That wearable fitness device on your wrist is measuring so much more than your exercise levels. Digital tools offer unprecedented opportunities in health research and healthcare but it can come at the cost of privacy. Six days of step counts are enough to identify you among a million other people – and the type of inferences that can be made from other everyday behaviors is growing rapidly.
Camille Nebeker, EdD, MS is Associate Professor of Behavioral Medicine in the Department of Family Medicine & Public Health at the UC San Diego School of Medicine. She discusses the ethical considerations of informed consent and potential harms and benefits of these technologies. She also shares ideas on how we can work together to create systems that define and encourage safe digital health research and practice.
Watch — The Digital Revolution: Ethical Implications for Research on Healthy Aging
UCSF has a long history of pioneering biomedical research and a bold vision for advancing science and seeking new ways to improve health care delivery nationwide. But, what does that actually mean in the near future and beyond?
This new series, part of the popular Mini Medical School for the Public, takes you inside the work of UCSF scientists to learn what the next decade may bring to the world of medicine. Hailing from a wide spectrum of disciplines, each explores a different topic that has the potential to impact the future of healthcare.
UCSF was the only medical school to be ranked in the top five in the nation in both research and primary care by US News and World Report, ranking fifth in biomedical research and third in primary care education. UCSF was also the only medical school ranked in the top five in all eight of the specialty areas covered by the survey in 2019.
Browse more programs in Next: UCSF Scientists Outline What’s To Come .
Loneliness and social isolation have become silent killers and studies have shown that they’re as dangerous to our health as smoking and obesity. But what can be done? “Behavioral epidemics need behavioral medicines,” says Dilip Jeste, MD, a geriatric neuropsychiatrist who specializes in successful aging.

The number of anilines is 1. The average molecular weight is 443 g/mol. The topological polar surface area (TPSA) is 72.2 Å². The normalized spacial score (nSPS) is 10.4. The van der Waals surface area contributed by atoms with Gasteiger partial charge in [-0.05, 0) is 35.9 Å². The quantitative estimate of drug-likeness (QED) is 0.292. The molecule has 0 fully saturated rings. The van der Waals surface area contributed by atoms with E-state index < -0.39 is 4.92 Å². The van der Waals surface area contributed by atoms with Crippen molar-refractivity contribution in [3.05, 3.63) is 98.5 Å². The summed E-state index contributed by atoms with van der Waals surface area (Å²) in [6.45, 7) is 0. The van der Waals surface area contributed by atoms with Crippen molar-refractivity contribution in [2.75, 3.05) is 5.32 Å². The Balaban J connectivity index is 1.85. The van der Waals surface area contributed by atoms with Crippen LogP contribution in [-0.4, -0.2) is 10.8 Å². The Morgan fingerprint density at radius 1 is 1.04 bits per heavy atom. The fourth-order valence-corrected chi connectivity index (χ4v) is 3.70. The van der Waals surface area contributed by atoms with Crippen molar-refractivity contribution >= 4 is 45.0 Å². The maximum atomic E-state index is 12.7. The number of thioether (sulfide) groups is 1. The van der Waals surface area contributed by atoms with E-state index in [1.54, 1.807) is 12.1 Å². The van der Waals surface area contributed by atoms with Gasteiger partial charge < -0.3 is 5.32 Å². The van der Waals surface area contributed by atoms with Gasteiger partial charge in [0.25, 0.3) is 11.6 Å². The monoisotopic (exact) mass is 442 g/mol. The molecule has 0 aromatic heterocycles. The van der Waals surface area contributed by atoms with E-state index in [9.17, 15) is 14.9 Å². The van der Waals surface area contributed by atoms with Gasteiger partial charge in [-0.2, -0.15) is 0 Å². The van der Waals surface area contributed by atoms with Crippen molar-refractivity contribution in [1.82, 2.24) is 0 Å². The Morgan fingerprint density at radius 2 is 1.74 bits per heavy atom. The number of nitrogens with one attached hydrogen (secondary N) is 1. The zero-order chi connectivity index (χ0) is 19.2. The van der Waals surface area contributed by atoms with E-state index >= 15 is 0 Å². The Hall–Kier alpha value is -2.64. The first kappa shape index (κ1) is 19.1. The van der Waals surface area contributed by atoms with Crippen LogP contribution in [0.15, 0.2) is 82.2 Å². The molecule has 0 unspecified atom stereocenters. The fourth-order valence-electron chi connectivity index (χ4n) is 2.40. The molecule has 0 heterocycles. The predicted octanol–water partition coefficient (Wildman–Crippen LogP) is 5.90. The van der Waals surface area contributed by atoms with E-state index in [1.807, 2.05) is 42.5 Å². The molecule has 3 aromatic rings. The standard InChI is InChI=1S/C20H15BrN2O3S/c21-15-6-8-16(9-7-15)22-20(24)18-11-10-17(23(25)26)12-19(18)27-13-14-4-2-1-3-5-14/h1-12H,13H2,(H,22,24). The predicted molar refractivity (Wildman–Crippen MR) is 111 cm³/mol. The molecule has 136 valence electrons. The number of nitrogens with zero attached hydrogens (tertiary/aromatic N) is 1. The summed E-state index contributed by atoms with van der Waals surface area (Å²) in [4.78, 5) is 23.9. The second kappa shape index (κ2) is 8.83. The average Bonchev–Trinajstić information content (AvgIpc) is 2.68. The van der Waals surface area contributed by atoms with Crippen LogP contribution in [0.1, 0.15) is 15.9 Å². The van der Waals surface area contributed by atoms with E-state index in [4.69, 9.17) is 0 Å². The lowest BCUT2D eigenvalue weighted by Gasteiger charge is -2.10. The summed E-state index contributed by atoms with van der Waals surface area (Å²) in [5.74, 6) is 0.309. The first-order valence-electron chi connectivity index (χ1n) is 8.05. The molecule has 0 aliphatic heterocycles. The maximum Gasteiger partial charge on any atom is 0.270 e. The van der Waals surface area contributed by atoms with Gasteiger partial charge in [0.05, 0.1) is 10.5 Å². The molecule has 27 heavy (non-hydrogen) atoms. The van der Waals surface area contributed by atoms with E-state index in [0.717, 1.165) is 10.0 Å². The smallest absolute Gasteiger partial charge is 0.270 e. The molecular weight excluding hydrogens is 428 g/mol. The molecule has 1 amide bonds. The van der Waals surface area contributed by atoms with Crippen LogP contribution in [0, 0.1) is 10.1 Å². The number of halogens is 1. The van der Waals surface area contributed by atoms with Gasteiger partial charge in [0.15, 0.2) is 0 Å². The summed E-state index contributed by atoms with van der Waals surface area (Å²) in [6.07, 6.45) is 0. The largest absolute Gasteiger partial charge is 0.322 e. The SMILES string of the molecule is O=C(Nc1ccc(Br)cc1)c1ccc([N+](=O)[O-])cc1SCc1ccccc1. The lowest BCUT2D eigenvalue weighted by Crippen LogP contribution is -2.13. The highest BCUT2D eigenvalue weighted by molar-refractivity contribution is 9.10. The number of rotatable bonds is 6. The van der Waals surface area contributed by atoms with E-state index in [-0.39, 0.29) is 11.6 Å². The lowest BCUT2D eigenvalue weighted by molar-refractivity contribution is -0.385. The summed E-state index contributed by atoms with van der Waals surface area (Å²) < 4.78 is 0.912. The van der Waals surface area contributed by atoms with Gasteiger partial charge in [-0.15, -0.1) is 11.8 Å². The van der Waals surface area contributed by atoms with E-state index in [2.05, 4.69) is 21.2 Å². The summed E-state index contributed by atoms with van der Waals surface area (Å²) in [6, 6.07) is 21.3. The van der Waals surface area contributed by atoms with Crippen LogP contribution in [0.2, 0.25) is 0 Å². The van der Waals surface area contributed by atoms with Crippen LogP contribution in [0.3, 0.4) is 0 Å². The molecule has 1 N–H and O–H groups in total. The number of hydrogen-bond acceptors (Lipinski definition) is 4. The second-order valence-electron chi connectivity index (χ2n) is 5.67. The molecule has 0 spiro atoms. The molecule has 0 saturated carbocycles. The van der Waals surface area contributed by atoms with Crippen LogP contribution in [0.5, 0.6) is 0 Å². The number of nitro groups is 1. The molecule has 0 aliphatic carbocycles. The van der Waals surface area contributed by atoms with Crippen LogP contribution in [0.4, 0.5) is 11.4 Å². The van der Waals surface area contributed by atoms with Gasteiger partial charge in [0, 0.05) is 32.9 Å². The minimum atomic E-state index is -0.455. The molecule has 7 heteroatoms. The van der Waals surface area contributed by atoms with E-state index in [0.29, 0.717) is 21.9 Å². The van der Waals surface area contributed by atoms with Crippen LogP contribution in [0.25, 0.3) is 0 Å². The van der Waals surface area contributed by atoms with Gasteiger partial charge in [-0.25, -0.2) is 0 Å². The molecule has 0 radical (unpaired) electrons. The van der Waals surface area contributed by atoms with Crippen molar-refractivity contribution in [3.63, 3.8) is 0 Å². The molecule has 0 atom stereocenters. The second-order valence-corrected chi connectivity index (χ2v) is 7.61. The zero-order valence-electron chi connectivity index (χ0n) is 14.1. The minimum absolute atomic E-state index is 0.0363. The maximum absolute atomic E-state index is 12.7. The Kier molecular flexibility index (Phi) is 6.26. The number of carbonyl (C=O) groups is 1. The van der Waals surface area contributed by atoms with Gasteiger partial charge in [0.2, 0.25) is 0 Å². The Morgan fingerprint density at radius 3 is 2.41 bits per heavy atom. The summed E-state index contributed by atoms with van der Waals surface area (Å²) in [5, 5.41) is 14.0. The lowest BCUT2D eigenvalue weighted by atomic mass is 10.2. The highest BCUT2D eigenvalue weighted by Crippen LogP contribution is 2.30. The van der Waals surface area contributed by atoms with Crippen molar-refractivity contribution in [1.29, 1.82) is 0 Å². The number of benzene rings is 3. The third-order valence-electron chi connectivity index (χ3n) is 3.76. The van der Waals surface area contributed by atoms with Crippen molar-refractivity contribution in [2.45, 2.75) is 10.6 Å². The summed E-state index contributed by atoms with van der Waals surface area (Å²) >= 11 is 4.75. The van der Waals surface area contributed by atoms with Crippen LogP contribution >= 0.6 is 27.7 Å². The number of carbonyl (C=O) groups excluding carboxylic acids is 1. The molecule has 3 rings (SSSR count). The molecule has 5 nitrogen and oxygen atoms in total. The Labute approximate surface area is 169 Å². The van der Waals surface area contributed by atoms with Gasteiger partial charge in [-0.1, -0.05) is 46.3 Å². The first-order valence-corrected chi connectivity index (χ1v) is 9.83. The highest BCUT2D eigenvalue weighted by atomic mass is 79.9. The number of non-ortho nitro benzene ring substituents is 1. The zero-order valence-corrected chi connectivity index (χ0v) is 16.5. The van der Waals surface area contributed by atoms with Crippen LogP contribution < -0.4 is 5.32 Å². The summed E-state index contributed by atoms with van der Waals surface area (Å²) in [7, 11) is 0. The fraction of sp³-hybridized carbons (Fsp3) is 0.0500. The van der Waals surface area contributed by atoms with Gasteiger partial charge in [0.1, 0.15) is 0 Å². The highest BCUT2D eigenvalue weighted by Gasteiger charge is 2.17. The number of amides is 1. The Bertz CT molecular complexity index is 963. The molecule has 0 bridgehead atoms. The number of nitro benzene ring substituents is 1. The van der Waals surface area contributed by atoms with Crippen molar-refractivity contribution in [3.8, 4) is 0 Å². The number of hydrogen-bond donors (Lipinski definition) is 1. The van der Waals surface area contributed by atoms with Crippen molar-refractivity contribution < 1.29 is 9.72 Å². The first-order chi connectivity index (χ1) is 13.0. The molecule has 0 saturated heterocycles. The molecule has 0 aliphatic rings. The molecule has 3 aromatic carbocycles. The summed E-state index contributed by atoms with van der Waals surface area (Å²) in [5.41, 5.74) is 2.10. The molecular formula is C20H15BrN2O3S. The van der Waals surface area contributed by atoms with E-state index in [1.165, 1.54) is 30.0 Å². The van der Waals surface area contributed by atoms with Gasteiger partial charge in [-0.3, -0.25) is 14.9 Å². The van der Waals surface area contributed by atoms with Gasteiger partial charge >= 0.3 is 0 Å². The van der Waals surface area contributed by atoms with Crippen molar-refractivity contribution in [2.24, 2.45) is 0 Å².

Jeste suggests harnessing wisdom as a vaccine – a trait that can be honed over the lifespan. Jeste’s research demonstrates a strong correlation between creating a balance of self-reflection, compassion, emotional regulation, accepting diversity, and spirituality with lowered feelings of loneliness and isolation. Hear more about the science of wisdom during this insightful talk from the Stein Institute for Research on Aging.
Please visit https://www.uctv.tv/stein for more programs on healthy aging.
Watch — The Modern Epidemic of Loneliness: Using Wisdom as Behavioral Vaccine with Dilip Jeste – Research on Aging
In 2014 with vaping newly on the rise, Dr. Laura Crotty Alexander joined us to talk about the potential health risks.
Five years later, we revisit the topic to see how the research is bearing out how e-cigarettes and their usage has evolved. Dr. Alexander shares a physician’s view of the specific dangers of vaping.
For more programs bringing the public and scientists together to explore how science can best serve society, watch Exploring Ethics https://uctv.tv/exploring-ethics/
Watch — How Bad Are E-cigarettes? – Exploring Ethics
Research imaging studies are crucial to finding effective treatments and therapies. Protocols are in place to protect both the study participant and the science, but what if the images reveal a previously unknown condition? Or a false positive or negative? Unraveling this question is more than a simple task and the consequences can range from unnecessary worry to wrong treatment decisions.
Kathryn Fowler, MD, Associate Professor of Clinical Radiology, walks you through how studies are designed to avoid this scenario and the ethics of patients and physicians being made aware of research results if they are not verifiably accurate.
Watch — If Researchers Find a Tumor, Should They Tell You? – Exploring Ethics.